How to Keep Going When You Want to Give Up on Your Goals

This article is an excerpt from the Shortform book guide to "The 50th Law" by 50 Cent and Robert Greene. Shortform has the world's best summaries and analyses of books you should be reading.

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Want to know how to keep going when you want to give up on your goals? What are the best ways to maintain your motivation?

According to The 50th Law, when you want to give up on something, the only way to keep going is to learn, adapt, and stay committed to your goal. The authors argue that if you resist change, try to take shortcuts or avoid learning everything you can about your craft, you’ll only end up losing motivation.

Read on to learn how to keep going when you want to give up, based on five tips from The 50th Law.

How to Keep Going When You Want to Give Up

Curtis Jackson and Robert Greene’s book The 50th Law is all about learning how to achieve fearlessness in life by changing your mindset. In the book, they explain how to keep going when you want to give up since this is a situation many of us encounter when we face our fears. To maintain forward motion, they claim you should stay open to change and keep learning new things. When moving toward a goal, unexpected situations will always arise. The only way to overcome these situations and maintain forward motion is to learn, adapt, and stay committed to your goal. If you resist change, try to accomplish your goals the “quick” way, or avoid learning everything you can about your craft, you’ll only end up slowing yourself down.

Many people don’t know how to keep going when they want to give up, and the authors argue that this happens for two reasons. First, they have set beliefs about how things are supposed to be. When a situation arises that they didn’t expect, they get flustered and don’t know how to react, slowing down their progress. However, if you embrace unexpected situations and adapt to handle them, not only will you maintain your momentum toward your goal, but you’ll also add skills to your repertoire and achieve success faster than those who resist change.

(Shortform note: Experts note that people tend to set expectations to maintain control and avoid uncertainty, and these experts reiterate that it’s natural to get stumped when things don’t go as planned. However, they add that we can avoid becoming overwhelmed in the face of unexpected events by implementing a few strategies. For example, try to be flexible when things don’t go as planned. Consider whether you can accommodate or cope with the change and how it might benefit you—even if it’s not what you originally wanted. Alternatively, if the change is distressing and you feel unable to cope, seek support from loved ones or a therapist.)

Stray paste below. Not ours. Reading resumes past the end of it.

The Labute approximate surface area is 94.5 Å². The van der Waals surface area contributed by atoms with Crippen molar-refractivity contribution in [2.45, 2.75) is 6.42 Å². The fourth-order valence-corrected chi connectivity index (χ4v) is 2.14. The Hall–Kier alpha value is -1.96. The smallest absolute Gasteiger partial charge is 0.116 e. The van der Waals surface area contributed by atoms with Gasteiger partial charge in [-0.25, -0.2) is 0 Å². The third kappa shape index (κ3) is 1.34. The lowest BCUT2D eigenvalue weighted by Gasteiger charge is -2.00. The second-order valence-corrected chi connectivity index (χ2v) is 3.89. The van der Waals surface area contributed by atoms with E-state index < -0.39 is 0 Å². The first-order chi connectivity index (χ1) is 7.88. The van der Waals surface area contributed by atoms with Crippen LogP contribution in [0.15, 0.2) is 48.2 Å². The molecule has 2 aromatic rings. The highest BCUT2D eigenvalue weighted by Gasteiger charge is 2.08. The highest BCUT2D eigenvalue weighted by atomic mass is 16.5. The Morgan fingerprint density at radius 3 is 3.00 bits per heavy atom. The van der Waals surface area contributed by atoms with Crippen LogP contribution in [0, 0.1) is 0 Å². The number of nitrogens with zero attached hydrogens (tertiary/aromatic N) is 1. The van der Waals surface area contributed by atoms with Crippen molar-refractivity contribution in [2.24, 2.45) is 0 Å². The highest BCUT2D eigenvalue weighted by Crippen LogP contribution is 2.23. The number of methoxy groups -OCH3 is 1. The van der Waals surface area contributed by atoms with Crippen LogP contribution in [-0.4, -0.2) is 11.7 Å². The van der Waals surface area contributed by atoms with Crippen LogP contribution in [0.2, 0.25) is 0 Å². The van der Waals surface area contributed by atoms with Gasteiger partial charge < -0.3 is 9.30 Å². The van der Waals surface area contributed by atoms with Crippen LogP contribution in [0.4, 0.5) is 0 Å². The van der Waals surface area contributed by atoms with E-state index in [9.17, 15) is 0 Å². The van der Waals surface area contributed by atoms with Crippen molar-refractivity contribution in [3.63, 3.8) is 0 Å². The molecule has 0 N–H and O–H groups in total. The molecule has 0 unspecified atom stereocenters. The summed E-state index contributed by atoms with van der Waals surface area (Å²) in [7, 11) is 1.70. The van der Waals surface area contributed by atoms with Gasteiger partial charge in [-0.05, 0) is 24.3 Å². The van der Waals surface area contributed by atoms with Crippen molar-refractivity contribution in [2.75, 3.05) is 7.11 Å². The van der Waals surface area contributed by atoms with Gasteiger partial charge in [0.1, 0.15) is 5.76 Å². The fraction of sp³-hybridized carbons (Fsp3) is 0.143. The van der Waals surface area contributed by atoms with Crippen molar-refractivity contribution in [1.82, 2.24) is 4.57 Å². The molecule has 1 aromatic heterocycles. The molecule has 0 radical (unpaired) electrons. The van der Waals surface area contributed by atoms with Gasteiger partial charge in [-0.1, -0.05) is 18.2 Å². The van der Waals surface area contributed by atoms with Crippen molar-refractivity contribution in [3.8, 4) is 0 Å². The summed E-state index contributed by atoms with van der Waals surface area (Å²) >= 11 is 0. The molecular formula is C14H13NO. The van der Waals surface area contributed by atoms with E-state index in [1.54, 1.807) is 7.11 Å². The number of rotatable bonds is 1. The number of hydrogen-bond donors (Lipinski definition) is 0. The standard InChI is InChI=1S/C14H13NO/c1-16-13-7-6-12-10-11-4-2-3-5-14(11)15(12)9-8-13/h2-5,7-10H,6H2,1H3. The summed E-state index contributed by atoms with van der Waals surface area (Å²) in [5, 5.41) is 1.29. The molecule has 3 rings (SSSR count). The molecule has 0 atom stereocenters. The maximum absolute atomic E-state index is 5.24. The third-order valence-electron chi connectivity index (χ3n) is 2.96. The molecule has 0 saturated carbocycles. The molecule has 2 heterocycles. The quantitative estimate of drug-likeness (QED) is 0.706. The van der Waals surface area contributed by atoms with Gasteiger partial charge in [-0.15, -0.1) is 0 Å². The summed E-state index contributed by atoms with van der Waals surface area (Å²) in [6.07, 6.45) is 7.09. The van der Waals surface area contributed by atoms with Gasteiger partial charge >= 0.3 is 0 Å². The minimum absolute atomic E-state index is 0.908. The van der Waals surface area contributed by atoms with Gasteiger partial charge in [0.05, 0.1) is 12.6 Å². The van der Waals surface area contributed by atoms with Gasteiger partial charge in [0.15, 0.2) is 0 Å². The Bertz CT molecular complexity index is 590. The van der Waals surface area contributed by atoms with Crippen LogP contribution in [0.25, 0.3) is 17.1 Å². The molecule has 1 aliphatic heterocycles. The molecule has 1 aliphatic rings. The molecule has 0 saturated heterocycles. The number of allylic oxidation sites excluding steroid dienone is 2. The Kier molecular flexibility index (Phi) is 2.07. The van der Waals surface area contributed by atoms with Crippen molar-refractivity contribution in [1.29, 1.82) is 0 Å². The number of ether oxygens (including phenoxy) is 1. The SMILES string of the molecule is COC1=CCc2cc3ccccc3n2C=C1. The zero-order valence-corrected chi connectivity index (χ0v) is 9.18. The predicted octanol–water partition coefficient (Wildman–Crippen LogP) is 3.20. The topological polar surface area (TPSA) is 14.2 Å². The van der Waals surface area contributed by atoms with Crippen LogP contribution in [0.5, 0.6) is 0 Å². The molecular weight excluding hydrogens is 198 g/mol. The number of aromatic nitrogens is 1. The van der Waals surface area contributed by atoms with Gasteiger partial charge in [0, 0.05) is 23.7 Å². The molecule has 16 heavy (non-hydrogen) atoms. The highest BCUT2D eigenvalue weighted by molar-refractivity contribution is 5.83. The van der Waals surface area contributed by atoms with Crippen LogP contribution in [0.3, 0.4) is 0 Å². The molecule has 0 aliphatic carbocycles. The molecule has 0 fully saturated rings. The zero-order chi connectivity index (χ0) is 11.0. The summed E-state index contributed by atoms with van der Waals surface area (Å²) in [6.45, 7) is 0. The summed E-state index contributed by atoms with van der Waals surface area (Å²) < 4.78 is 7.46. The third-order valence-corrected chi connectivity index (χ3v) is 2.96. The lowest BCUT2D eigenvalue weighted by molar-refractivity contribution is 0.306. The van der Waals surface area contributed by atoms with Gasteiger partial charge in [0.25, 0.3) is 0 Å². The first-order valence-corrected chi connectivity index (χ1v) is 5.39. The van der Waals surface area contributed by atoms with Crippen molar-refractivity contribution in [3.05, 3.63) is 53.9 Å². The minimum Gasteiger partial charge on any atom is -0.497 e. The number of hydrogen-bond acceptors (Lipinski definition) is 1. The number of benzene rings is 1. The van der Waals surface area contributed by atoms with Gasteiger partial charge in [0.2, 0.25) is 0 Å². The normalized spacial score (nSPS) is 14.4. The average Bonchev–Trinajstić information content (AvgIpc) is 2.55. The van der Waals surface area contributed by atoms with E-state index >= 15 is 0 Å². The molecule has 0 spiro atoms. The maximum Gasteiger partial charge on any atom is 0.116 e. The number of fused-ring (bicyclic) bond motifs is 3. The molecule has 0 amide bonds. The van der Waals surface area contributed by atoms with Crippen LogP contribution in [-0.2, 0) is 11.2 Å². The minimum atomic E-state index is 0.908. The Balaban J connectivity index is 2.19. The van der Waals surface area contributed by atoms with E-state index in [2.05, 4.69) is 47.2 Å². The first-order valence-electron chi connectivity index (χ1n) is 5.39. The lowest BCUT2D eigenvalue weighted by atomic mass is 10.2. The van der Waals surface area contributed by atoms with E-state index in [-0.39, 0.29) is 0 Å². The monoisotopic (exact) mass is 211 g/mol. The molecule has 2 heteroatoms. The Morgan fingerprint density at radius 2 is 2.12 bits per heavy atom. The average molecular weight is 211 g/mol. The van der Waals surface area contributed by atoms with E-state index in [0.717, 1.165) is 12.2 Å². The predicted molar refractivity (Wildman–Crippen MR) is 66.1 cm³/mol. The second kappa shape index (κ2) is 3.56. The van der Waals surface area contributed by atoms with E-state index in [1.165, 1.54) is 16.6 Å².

Second, people struggle to maintain momentum because they want fast results and look for shortcuts that don’t exist. Jackson and Greene argue that to reach your goals and maintain your success, you must become a true expert in your discipline. There’s no fast way to do this: You must dedicate time and effort to your goals to succeed, and taking shortcuts will only sabotage you in the end.

(Shortform note: Jackson and Greene argue that there are no shortcuts to gaining expertise—you need to dedicate time and effort to achieve true success in your desired discipline. However, they don’t specify how much time and effort this requires. Some experts claim that it takes at least 10 years to achieve expertise in a discipline. Further, you must spend this time engaging in deliberate practice to actually progress toward expertise. Deliberate practice requires you to regularly do things that are above your current level of competence and push yourself outside of your comfort zone—we’ll discuss this concept further a little later.)

Jackson and Greene present five inspiring tips to help you keep going when you want to give up on your goals.

#1: Accumulate a Wide Range of Knowledge

When you want to give up, rather than only focusing on your main area of interest, keep going by constantly learning about new topics and fields of knowledge. According to Jackson and Greene, this will help you change directions if unexpected situations arise. For example, imagine that you’ve bought a house to renovate and resell, but the housing market just crashed. In most cases, you’d consider yourself doomed. However, with a broad range of knowledge, you might know that the art scene is booming right now, so you could convert the house into an art studio for people to rent. 

(Shortform note: In Building a Second Brain, Tiago Forte agrees that accumulating a wide range of knowledge is integral to success in the modern age. However, he explains that our brains aren’t equipped to store all of the important knowledge we need. He recommends creating a digital, external storage system that makes it easy to store and recall every important piece of information you encounter.)

#2: Don’t Hold On to Negative Emotions

People tend to wallow in negative emotions. However, this makes the bad feelings stick around for longer and eventually decreases your motivation and momentum. Instead, Jackson and Greene say to let negative emotions wash over you and find a way to evoke the opposite emotion instead. For example, if you’re feeling anxious, force yourself to act confidently. If you’re feeling lonely, call someone that makes you feel loved.